Summer, the warmest season of the year, in the northern hemisphere from June to August and in the southern hemisphere from December to February, but not just summer, Summerlost. The Summerlost Festival as told in the story Summerlost by Ally Condie. Ally was in Denver on April fifth to talk about her book.
Ally Condie was inspired to write this when she visited her home town, Cedar City (which is the name of the main character, Cedar Lee, in the book) and also visited a Shakespeare theater that was about to be torn down.
In the book, it had been a year since there was the car crash that killed Cedar’s father and brother. But now they are spending the summer in Iron Creek where her mother grew up. She meets Leo Borlock and begins to work at the Summerlost Festival. Odd items start appearing at Cedar’s windowsill, items that her dead brother Ben would have enjoyed. Who is leaving these trinkets that start the memories flowing?
Cedar begins to wonder about the undying memory of the star that used to work at the Summerlost Festival, Lisette Chamberlain. Leo and Cedar start secretly giving tours about the Summerlost star. With Cedar giving all these tours about Lisette she starts to wonder if her ghost is the one leaving the trinkets because she was born there in Iron Creek.
This book was really personal to Ally, having dealt with a few losses herself, and also, meeting a boy when she was Cedar’s age. His name was Justin and currently his son’s name is Leo and that is how Leo Borlock received his name. She also has an autistic son who inspired the character Ben.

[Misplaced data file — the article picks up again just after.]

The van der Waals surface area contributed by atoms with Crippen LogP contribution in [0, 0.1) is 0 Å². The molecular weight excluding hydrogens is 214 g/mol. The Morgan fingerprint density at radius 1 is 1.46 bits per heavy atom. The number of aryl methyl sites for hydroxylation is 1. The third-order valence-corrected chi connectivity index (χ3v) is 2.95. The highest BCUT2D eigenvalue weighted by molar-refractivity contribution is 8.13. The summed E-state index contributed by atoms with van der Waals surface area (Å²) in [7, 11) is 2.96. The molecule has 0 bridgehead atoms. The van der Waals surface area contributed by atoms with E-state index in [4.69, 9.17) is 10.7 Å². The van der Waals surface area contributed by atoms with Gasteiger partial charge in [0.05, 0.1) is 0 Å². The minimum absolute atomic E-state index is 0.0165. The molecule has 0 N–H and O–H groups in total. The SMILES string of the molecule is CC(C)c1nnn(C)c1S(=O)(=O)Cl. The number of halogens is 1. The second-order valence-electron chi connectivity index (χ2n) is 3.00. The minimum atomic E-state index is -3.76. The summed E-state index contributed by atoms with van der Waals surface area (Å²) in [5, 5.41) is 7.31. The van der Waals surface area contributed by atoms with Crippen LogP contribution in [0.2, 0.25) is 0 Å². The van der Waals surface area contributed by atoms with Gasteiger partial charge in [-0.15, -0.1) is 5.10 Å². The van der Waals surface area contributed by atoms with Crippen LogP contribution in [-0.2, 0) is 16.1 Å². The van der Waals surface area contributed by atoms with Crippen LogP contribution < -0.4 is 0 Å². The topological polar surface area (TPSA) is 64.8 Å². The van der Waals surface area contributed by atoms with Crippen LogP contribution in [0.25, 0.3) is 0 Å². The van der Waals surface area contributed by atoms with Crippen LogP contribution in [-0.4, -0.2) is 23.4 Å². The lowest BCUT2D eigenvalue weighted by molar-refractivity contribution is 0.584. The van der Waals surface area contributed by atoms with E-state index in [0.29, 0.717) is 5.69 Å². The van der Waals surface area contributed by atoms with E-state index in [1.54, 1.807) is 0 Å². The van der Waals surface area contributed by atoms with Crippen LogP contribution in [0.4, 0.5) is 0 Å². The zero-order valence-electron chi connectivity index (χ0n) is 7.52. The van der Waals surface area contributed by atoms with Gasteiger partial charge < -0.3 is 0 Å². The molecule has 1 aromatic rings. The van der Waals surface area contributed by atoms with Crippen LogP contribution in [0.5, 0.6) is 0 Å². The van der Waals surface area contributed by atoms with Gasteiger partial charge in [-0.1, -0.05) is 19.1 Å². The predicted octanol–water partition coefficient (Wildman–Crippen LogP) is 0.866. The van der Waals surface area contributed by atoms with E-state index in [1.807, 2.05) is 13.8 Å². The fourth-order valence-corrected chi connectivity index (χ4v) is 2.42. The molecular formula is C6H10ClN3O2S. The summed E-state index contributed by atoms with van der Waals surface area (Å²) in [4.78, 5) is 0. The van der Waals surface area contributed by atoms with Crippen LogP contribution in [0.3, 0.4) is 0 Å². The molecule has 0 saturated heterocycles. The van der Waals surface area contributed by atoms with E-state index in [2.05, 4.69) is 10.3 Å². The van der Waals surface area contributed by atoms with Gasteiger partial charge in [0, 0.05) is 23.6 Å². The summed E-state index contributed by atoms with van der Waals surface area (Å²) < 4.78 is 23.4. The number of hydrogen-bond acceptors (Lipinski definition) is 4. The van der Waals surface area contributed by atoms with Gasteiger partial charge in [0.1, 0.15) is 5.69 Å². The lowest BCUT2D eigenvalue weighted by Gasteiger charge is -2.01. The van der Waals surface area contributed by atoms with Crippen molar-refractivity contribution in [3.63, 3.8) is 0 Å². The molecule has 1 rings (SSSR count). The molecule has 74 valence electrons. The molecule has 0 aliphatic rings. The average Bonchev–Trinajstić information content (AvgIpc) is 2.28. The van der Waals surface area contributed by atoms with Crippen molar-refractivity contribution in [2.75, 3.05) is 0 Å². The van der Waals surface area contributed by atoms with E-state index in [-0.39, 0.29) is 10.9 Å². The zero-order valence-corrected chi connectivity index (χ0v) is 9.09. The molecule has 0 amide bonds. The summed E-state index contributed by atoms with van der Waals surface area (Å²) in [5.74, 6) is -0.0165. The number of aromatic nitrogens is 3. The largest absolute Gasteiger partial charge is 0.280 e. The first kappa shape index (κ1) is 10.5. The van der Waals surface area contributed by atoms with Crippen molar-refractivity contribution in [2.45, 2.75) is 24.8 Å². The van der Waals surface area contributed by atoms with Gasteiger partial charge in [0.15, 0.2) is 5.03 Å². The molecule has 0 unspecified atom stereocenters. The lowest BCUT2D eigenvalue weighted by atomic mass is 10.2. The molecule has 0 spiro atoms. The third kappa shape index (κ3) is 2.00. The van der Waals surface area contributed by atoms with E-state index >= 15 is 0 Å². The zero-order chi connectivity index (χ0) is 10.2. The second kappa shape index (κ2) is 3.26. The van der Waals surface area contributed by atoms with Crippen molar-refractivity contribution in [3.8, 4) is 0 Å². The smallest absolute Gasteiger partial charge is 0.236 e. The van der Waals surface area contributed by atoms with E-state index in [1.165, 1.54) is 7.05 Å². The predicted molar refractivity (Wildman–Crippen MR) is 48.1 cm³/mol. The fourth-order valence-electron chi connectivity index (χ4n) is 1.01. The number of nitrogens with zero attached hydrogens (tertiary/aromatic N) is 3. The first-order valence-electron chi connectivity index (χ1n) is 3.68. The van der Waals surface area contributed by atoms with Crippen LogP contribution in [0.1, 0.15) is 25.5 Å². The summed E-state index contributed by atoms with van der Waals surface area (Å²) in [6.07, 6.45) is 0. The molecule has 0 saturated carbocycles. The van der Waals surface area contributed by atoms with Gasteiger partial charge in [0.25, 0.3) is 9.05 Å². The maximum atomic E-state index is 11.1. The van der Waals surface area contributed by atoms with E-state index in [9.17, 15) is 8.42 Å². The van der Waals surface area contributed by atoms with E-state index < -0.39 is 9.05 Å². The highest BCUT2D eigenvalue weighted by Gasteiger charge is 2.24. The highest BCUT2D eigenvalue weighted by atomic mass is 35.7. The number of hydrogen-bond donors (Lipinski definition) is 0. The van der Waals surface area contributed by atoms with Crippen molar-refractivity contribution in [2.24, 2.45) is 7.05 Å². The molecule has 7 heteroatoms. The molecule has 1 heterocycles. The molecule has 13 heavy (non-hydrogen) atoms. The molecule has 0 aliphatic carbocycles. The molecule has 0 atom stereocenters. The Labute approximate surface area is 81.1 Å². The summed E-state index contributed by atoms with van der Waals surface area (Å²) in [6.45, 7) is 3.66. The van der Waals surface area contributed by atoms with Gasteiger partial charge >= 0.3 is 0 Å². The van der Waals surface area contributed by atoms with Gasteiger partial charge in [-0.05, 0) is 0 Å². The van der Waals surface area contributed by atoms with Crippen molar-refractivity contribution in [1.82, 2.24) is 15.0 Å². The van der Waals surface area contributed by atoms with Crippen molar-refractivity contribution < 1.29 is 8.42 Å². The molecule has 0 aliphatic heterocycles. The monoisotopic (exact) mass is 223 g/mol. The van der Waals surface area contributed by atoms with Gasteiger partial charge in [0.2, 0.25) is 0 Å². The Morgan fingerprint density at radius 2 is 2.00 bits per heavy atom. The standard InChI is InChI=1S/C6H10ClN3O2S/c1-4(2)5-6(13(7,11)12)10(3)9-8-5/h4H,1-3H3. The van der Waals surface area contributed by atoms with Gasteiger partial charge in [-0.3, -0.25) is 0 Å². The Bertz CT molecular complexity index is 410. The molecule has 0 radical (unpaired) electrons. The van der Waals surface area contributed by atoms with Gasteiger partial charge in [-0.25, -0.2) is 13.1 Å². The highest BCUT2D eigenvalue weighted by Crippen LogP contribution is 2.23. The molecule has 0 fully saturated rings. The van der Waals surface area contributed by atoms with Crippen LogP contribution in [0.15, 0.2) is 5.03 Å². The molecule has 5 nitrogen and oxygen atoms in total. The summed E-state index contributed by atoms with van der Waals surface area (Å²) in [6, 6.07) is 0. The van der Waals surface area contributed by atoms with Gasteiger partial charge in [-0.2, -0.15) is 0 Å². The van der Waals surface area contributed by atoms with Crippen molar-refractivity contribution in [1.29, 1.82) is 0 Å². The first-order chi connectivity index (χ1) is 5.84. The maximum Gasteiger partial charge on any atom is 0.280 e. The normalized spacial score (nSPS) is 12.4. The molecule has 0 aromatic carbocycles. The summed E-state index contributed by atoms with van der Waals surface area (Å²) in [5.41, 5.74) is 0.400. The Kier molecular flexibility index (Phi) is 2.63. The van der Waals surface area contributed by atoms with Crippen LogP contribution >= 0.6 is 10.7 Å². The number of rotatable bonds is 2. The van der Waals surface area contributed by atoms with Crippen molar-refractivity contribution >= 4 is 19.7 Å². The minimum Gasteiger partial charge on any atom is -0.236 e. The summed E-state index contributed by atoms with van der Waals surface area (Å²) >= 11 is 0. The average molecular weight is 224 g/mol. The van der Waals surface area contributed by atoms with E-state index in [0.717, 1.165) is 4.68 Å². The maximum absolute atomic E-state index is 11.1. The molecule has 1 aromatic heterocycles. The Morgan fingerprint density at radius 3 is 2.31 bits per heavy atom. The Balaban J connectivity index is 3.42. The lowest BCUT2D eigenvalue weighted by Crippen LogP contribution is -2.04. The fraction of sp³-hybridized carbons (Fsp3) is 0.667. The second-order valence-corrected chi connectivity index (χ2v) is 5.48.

Ally has a very intriguing writing process. She usually comes up with the character first and then starts testing them out, like throwing a divorce or a problem their way and testing out how they would react and fix it. Then the plot and setting just come to her. She also comes up with expressions such as He** farts (a phrase Leo and Cedar use for bullies) because it would be something her friend Justin would have said.
Everybody looks for the cure of writer’s block. Well Ally has it. As an experienced writer her methods are running, walking, bike riding or just reading another book.
I thought this book was powerful. I really liked how the author made the book like a real life situation because a lot of people have lost loved ones and they can really relate to Cedar and this book. It had parts where you’re reading till midnight dying to know what happens. It is a book that is packed with action, adventure and friendship. This book is for ages 8-9 and up. I also think that kids 7 years of age could read it with a parent.